BANGKOK, Thailand, April 10, 2014 (ENS) – A domestic Thai tanker carrying oil sludge capsized and sank southwest of Bangkok on Tuesday, releasing roughly 1,500 liters (12.5 barrels) of oil into the Gulf of Thailand.
Local media say the Thai-owned vessel sank when the engine room flooded about four kilometers (2.5 miles) from shore near the Mahachai Gulf in water 6.5 meters deep.
The five crewmen were rescued.
The tanker was carrying about 40 times the volume of the spilled sludge. It was headed to shore to deliver the sludge to oil recycling facilities.
Thai authorities say work crews have already cleared away about three-quarters of the oily mess. Marine Department crews sprayed a chemical dispersant on the slick, and another tanker has removed the sunken vessel.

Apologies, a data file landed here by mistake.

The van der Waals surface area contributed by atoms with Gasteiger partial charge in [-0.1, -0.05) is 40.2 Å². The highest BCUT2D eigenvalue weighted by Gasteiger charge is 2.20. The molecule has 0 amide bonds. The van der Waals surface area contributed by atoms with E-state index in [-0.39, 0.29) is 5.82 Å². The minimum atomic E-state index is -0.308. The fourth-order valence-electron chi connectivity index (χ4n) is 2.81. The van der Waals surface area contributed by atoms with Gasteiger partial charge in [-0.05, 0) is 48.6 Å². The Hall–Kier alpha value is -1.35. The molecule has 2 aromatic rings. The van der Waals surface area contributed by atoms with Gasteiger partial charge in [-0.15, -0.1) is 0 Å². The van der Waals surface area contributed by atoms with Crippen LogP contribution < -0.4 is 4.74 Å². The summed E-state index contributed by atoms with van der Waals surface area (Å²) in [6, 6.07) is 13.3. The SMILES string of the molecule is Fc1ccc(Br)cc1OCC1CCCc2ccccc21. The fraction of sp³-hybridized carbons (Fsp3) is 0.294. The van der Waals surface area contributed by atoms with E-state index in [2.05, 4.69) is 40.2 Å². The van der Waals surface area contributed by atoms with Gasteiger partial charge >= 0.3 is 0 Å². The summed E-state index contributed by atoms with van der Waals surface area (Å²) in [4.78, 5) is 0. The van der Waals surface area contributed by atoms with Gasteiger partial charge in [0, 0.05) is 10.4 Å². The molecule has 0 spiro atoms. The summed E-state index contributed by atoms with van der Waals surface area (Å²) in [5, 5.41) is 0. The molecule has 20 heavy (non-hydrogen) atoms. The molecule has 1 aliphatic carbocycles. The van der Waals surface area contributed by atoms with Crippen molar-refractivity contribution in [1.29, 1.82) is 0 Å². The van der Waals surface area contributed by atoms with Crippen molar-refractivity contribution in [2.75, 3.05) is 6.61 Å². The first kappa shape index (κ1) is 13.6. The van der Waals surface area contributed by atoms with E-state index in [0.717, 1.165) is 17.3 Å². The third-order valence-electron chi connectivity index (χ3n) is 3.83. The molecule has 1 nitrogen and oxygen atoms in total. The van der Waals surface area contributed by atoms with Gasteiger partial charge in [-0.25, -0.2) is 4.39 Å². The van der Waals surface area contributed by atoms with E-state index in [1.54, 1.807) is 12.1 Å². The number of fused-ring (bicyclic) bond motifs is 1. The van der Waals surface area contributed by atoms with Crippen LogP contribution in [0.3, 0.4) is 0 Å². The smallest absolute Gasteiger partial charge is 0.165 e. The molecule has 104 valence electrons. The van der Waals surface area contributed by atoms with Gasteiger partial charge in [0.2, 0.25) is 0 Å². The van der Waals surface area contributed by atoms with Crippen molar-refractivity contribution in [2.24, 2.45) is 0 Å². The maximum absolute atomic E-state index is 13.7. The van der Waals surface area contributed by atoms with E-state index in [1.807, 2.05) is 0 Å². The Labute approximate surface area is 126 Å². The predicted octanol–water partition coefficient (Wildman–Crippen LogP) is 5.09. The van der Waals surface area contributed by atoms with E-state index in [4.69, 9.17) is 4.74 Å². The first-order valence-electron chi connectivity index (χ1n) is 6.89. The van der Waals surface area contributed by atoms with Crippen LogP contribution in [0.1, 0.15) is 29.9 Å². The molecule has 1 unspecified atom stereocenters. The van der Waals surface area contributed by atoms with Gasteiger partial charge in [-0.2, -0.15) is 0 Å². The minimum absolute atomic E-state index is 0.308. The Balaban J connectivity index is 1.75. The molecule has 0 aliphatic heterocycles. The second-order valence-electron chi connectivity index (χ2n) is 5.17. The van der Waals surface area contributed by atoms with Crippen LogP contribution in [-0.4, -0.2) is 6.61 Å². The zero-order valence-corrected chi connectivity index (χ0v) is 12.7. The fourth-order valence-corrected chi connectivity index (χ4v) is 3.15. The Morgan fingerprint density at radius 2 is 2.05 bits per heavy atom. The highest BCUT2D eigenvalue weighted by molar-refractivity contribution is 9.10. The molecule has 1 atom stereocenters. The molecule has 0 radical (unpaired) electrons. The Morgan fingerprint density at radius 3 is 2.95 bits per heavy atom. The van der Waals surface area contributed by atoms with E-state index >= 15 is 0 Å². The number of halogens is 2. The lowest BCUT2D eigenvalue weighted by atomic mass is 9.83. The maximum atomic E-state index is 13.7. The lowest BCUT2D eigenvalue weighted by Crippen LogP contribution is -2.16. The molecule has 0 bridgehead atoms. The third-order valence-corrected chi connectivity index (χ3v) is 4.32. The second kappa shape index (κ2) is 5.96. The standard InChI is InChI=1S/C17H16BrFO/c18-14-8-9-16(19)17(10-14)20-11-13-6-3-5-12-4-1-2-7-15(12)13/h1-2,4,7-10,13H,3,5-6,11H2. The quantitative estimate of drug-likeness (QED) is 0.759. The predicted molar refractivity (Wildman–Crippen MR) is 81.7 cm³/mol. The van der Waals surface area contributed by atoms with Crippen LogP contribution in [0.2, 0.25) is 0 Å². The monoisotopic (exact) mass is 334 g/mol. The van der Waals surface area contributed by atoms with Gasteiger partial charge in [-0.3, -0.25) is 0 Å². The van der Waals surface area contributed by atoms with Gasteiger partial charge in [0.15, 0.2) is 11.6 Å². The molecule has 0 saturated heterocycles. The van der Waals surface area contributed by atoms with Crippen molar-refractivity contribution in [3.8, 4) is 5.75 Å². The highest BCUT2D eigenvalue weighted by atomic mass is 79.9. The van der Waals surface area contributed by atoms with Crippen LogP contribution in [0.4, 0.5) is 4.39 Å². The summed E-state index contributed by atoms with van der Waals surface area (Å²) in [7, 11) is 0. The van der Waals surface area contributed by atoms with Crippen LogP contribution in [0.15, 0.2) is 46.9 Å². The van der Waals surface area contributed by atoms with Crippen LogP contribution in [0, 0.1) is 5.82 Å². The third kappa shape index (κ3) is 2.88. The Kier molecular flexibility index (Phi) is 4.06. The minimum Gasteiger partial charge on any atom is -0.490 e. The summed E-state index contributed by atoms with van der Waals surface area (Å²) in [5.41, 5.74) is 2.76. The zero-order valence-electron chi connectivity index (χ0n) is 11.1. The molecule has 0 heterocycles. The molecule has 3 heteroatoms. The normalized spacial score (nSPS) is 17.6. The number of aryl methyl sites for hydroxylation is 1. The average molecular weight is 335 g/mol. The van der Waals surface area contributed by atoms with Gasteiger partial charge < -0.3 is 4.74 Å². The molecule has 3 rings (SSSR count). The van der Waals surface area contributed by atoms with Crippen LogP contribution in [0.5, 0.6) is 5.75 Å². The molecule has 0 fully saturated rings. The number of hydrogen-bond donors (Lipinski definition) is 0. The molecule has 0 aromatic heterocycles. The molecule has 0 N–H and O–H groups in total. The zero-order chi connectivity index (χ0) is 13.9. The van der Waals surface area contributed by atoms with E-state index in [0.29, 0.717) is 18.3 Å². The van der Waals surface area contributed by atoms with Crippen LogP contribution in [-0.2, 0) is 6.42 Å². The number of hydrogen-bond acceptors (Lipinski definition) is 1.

While the spill appears to be small, the escaped oil has already fouled coastal fishing areas and mangrove forests.
A fishermen’s village and mangrove forest on the coast 25 miles (40 kilometers) southwest of Bangkok has been affected, said Arthit Boonyasophat, governor of Samut Sakhon province where the spill occurred.
Arthit has served as deputy director-general of Thailand’s Department of Disaster Prevention and Mitigation.
Arthit told the “Bangkok Post” that the impact of an oil spill at the spot where the tanker sank would not be severe, although he warned of strong winds that might blow the oil slick toward aquatic fish farms that raise crabs, mussels and other shellfish.
He has asked village leaders to document the damage and make a list of those fishermen affected in preparation for filing lawsuits – both civil and criminal – against the tanker’s owner.
Provincial police have begun an investigation of the incident.
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